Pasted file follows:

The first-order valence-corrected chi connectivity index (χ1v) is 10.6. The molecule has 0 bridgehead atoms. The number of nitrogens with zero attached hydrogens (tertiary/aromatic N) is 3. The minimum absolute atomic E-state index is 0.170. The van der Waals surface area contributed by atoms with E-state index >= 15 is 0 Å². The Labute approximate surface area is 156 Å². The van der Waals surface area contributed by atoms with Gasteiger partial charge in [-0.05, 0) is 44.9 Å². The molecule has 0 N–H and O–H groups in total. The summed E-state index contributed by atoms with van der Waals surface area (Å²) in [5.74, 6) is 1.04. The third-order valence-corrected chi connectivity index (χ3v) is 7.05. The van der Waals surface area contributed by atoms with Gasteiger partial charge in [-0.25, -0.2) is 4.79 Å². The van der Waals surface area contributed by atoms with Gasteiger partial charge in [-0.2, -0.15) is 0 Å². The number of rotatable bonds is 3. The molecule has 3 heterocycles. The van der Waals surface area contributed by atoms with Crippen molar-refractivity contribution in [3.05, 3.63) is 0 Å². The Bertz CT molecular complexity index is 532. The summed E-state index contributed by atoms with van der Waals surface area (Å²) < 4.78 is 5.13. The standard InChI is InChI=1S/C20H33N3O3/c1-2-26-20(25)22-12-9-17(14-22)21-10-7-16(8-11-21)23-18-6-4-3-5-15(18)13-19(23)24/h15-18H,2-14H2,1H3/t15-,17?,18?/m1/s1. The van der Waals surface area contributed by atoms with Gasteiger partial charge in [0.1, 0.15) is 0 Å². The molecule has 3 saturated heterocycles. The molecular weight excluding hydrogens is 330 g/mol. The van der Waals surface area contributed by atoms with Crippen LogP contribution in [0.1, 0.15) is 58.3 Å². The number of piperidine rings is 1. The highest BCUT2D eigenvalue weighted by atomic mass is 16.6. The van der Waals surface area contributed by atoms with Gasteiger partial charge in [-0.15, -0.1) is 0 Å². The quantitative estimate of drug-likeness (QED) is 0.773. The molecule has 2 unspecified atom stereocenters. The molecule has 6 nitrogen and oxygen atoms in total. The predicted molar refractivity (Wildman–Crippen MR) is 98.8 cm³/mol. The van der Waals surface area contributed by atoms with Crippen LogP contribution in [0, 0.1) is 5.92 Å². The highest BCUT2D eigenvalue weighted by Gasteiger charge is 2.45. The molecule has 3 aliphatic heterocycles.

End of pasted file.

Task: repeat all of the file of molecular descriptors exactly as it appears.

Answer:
The first-order valence-corrected chi connectivity index (χ1v) is 10.6. The molecule has 0 bridgehead atoms. The number of nitrogens with zero attached hydrogens (tertiary/aromatic N) is 3. The minimum absolute atomic E-state index is 0.170. The van der Waals surface area contributed by atoms with E-state index >= 15 is 0 Å². The Labute approximate surface area is 156 Å². The van der Waals surface area contributed by atoms with Gasteiger partial charge in [-0.05, 0) is 44.9 Å². The molecule has 0 N–H and O–H groups in total. The summed E-state index contributed by atoms with van der Waals surface area (Å²) in [5.74, 6) is 1.04. The third-order valence-corrected chi connectivity index (χ3v) is 7.05. The van der Waals surface area contributed by atoms with Gasteiger partial charge in [-0.25, -0.2) is 4.79 Å². The van der Waals surface area contributed by atoms with Gasteiger partial charge in [-0.2, -0.15) is 0 Å². The number of rotatable bonds is 3. The molecule has 3 heterocycles. The van der Waals surface area contributed by atoms with Crippen molar-refractivity contribution in [3.05, 3.63) is 0 Å². The Bertz CT molecular complexity index is 532. The summed E-state index contributed by atoms with van der Waals surface area (Å²) < 4.78 is 5.13. The standard InChI is InChI=1S/C20H33N3O3/c1-2-26-20(25)22-12-9-17(14-22)21-10-7-16(8-11-21)23-18-6-4-3-5-15(18)13-19(23)24/h15-18H,2-14H2,1H3/t15-,17?,18?/m1/s1. The van der Waals surface area contributed by atoms with Gasteiger partial charge in [0.1, 0.15) is 0 Å². The molecule has 3 saturated heterocycles. The molecular weight excluding hydrogens is 330 g/mol. The van der Waals surface area contributed by atoms with Crippen LogP contribution in [0.1, 0.15) is 58.3 Å². The number of piperidine rings is 1. The highest BCUT2D eigenvalue weighted by atomic mass is 16.6. The van der Waals surface area contributed by atoms with Gasteiger partial charge in [-0.15, -0.1) is 0 Å². The quantitative estimate of drug-likeness (QED) is 0.773. The molecule has 2 unspecified atom stereocenters. The molecule has 6 nitrogen and oxygen atoms in total. The predicted molar refractivity (Wildman–Crippen MR) is 98.8 cm³/mol. The van der Waals surface area contributed by atoms with Crippen LogP contribution in [0, 0.1) is 5.92 Å². The highest BCUT2D eigenvalue weighted by Gasteiger charge is 2.45. The molecule has 3 aliphatic heterocycles.